- Be familiar with the plan document wording and how it affects the plan operation.
- Conduct an independent review of your plan and its operations annually.
- If you operate your plan using a summary, check the requirements and definitions on that sheet to make certain they correspond to the plan document.
- Consider conducting a 401(k) plan check-up using the 401(k) plan checklist.
How to fix the mistake:
If you find an error in the operation of your plan, correct it as soon as possible. Use a reasonable correction method that places affected participants in the same position they would have been in had the mistake not occurred. The IRS correction program (Revenue Procedure 2013-12) provides correction principles you should use in determining an appropriate correction method.
The type of error that occurs and how quickly it is corrected will determine which IRS correction program is available.
- Self-Correction Program – allows some recent or insignificant errors to be corrected without paying a fee or contacting the IRS
- Voluntary Correction Program – requires a filing with the IRS and payment of a fee (generally based on the number of plan participants) to correct operational errors and plan document errors that aren’t eligible for self-correction
- Audit Closing Agreement Program – applies when errors are discovered during an IRS audit of the plan, requiring corrective actions and sanctions to be negotiated with the IRS
How to avoid the mistake:
Develop internal controls that will help prevent operational errors from occurring.
- Be sure to apply the provisions of the plan correctly when making a determination of what contributions or benefits are provided to participants, such as
- confirming that all eligible employees are being offered the opportunity to defer at the right time or that automatic enrollments and automatic deferral increases are happening at the right time, and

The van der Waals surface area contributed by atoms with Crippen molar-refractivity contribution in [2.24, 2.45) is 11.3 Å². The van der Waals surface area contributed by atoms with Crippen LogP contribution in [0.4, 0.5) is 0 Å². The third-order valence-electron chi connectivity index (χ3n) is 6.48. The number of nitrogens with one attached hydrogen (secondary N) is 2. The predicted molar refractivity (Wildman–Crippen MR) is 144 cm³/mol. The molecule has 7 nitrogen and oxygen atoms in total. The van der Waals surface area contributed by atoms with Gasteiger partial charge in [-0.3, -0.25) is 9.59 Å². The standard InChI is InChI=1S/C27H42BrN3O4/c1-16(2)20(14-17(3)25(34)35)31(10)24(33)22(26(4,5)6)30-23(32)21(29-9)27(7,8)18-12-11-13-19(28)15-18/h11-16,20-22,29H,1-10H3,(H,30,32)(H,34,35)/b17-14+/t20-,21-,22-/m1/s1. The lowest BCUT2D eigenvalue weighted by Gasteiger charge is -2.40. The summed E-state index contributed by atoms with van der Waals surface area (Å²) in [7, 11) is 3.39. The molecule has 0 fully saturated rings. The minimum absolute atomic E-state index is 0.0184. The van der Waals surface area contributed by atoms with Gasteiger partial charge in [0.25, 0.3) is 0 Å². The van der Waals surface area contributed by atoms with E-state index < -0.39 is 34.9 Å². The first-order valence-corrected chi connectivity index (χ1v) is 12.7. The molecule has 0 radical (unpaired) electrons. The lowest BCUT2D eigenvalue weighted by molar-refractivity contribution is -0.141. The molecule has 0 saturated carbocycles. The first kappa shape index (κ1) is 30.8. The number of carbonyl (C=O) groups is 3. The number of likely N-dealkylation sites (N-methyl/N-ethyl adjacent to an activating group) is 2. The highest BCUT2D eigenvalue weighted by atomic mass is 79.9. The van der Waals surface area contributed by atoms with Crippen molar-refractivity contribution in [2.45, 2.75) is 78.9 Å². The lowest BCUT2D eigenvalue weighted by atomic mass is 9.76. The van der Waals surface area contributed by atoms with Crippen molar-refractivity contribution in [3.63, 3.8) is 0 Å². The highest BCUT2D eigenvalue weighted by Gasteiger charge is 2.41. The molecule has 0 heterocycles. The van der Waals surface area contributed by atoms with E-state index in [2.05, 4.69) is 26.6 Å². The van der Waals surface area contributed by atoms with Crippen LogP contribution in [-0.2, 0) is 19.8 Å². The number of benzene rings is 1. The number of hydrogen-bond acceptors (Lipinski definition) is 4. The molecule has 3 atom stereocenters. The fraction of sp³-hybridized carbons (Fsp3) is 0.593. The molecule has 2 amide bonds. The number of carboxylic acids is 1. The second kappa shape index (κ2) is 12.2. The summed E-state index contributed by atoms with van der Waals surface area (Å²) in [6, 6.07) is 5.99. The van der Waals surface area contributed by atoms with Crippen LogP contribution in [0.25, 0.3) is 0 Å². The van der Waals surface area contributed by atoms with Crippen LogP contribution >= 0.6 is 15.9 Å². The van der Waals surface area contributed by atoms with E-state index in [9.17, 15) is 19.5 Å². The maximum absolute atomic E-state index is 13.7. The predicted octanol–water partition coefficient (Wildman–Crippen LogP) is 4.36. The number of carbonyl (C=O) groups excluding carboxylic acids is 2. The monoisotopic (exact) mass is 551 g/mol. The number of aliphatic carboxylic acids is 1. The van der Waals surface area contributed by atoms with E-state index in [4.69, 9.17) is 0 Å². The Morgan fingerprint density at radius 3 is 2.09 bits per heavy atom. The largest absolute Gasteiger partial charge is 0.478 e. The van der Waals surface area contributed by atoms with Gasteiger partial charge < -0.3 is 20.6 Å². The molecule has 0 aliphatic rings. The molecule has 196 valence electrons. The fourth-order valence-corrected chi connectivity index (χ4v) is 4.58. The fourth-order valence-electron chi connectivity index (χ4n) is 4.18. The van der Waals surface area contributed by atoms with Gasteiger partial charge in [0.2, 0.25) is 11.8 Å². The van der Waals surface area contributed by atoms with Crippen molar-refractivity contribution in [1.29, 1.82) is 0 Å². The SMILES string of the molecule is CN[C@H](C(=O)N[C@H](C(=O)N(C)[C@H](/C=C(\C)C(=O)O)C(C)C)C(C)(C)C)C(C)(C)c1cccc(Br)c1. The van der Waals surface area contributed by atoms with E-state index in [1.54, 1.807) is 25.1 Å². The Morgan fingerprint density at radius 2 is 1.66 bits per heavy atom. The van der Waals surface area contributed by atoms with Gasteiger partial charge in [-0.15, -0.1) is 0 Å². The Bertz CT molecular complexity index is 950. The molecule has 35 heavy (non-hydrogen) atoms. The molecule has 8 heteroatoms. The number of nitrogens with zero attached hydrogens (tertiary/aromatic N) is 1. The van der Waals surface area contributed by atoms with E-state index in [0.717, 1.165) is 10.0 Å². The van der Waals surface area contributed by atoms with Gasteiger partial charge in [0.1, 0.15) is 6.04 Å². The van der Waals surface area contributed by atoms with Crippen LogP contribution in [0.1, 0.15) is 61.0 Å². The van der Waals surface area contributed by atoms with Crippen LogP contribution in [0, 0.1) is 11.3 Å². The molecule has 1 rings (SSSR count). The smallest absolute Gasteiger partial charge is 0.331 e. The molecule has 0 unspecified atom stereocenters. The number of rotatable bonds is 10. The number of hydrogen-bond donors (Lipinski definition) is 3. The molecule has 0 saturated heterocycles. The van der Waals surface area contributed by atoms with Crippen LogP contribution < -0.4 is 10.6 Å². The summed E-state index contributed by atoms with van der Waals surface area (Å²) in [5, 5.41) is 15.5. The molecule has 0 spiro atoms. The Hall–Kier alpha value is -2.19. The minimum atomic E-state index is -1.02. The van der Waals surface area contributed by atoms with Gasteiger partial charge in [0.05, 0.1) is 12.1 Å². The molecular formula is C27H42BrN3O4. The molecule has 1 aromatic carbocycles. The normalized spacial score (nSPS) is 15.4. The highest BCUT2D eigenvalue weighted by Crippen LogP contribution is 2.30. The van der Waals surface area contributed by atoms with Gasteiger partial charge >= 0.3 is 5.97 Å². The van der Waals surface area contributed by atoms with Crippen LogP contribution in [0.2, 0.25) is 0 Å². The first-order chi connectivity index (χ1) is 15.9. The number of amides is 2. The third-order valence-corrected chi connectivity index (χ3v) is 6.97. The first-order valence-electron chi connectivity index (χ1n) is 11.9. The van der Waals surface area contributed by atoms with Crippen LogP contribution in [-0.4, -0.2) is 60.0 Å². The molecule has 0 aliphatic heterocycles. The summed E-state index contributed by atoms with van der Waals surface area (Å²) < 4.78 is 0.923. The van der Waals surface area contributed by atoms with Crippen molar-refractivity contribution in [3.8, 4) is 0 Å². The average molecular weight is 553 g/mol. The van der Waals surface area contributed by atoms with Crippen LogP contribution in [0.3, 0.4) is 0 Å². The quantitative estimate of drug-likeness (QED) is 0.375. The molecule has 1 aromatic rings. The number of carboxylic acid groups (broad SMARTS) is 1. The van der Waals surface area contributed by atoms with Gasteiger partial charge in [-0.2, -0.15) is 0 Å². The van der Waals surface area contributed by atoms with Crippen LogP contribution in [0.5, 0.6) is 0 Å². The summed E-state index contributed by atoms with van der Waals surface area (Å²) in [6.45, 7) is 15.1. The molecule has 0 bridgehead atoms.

- periodically confirming that service data and vesting information is applied correctly
- Develop a way to communicate changes timely and accurately to plan administrators and outside service providers, such as
- outside plan consultant
- actuary and/or third party administrator
- record keeper
- Have a clear process for making distributions from the plan that:
- includes the plan procedures for ensuring appropriate authorization, accuracy and timeliness, and
- identifies a team responsible to oversee payments
- Establish protocols and an action plan to use when errors are identified including the appropriate actions to resolve the errors.
- Identify the plan trustees as well as the procedures for tracking cash contributions and receipts by the trust custodian.
- Clearly identify the custodian of trust assets including procedures for maintaining trust asset data, communication mechanisms for transferring trust asset data to the trustee, and the reconciliation process including how to deal with errors.
If the “How to Avoid a Mistake” steps are followed and an annual plan review is held, your likelihood of errors will be controlled. Staying in compliance is always easier, less time consuming and less costly than having to correct issues after the fact. Just as you follow a regular check-up schedule for your own personal health, following a regular plan checkup schedule for your 401(k) will ensure your plan stays healthy/compliant too.